Both their mother and father worked from home. Their German-born dad was a lawyer who advised business clients on taxes. Their 77-year-old mom is a former schoolteacher who runs a successful business selling imported flower pots.
“We just assumed we would work for ourselves,” Hans said.
It wasn’t all easy street. The family struggled occasionally, but they did well enough so that the brothers got great educations. Hans attended Andover, Yale (where he was co-president of the Yale Daily News) and Harvard Business School. Steven went to Dartmouth and Vanderbilt University Law School.
After graduating from Harvard in 1993, Hans worked for The Washington Post for three years and helped launch the newspaper’s digital arm.
He worked at three Internet start-ups through the 1990s. All of them failed, including his own online picture-framing business.
By 2000, Wydler was in his mid-30s with a wife and his first child. Along the way, he had bought a condominium in Manhattan for $270,000 that doubled to $560,000 in five years, turning a nice profit for him. He used the money to buy a small D.C. apartment building in Dupont Circle. (It’s worth about $2 million.)
“I saved more money with that condominium than I had saved all those years for all those start-ups,” he said.
As he delved deeper into the real estate business, he was surprised by the number of agents who were unhelpful about simple things involving the properties, such as renovation costs, trash pickup and utility connections.
He got his real estate license toward the end of 2000 and starting selling within days as an agent for Long & Foster. His specialty was offering advice to break through the clutter in the highly competitive real estate industry, where 1.2 million Realtors are chasing 5 million annual transactions.
Wydler’s outgoing personality and his willingness to simply ask people for their business made him a natural fit for real estate sales.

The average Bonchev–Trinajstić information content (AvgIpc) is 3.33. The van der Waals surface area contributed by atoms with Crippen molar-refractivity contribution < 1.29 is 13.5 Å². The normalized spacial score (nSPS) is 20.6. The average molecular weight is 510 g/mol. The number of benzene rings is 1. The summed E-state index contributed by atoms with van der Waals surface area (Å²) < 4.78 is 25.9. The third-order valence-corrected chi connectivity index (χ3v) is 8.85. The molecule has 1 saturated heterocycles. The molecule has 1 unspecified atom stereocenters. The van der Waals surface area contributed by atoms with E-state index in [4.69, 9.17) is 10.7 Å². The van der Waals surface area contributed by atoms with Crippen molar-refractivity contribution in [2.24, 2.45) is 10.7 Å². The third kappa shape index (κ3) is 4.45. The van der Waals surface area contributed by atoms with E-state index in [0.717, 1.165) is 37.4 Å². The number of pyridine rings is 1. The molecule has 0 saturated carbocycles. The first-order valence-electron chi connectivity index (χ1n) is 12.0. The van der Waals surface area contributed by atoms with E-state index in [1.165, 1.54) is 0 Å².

As he put it: “You have to have a natural ability to be a connector, the person who livens up a room and whom people are attracted to and will trust.”
He made $140,000 selling $7 million worth of homes that first year and was named rookie of the year in Long & Foster’s Bethesda office. His brother left a job as an attorney to join him the second year.
The Washington real estate market is one of the nation’s richest, and the Wydlers found themselves in a sweet spot; their average home sale price is about $800,000, catering to the working affluent.
As Long & Foster agents, the brothers were able to build up a reliable stable of contacts throughout the region that filled the pipeline. They sold for Long & Foster for 15 years, amassing hundreds of sales of homes and high, six-figure incomes.
In May 2015, Wydler’s close high school friend called to tell Hans that his father had died.
Wydler drove to Baltimore-Washington International Marshal Airport to pick up the Amtrak Northeast Regional train bound for New York City so he could attend the services for his friend’s dad.
As he boarded the crowded train, he headed to the cafe car to take a nap.
The next thing he knew, he was staring at some firemen from a stretcher as they hauled him through a window of the overturned cafe car.
Wydler Brothers Real Estate opened for business the following January.